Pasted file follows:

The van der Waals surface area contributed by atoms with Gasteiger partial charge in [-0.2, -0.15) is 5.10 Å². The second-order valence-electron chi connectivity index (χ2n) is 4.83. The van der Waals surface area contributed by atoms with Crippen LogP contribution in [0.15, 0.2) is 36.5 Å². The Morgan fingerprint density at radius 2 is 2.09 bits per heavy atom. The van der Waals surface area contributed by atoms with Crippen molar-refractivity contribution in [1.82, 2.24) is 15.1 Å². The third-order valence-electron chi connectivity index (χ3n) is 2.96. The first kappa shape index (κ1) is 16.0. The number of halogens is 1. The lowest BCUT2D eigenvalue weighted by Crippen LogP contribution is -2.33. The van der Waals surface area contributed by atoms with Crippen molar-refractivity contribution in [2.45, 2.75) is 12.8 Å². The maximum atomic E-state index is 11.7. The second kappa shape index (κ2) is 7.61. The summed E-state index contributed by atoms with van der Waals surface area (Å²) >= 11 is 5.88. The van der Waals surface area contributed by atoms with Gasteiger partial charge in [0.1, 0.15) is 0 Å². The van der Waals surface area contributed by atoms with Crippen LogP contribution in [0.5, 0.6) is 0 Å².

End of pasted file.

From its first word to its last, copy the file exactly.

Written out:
The van der Waals surface area contributed by atoms with Gasteiger partial charge in [-0.2, -0.15) is 5.10 Å². The second-order valence-electron chi connectivity index (χ2n) is 4.83. The van der Waals surface area contributed by atoms with Crippen LogP contribution in [0.15, 0.2) is 36.5 Å². The Morgan fingerprint density at radius 2 is 2.09 bits per heavy atom. The van der Waals surface area contributed by atoms with Crippen molar-refractivity contribution in [1.82, 2.24) is 15.1 Å². The third-order valence-electron chi connectivity index (χ3n) is 2.96. The first kappa shape index (κ1) is 16.0. The number of halogens is 1. The lowest BCUT2D eigenvalue weighted by Crippen LogP contribution is -2.33. The van der Waals surface area contributed by atoms with Crippen molar-refractivity contribution in [2.45, 2.75) is 12.8 Å². The maximum atomic E-state index is 11.7. The second kappa shape index (κ2) is 7.61. The summed E-state index contributed by atoms with van der Waals surface area (Å²) >= 11 is 5.88. The van der Waals surface area contributed by atoms with Gasteiger partial charge in [0.1, 0.15) is 0 Å². The van der Waals surface area contributed by atoms with Crippen LogP contribution in [0.5, 0.6) is 0 Å².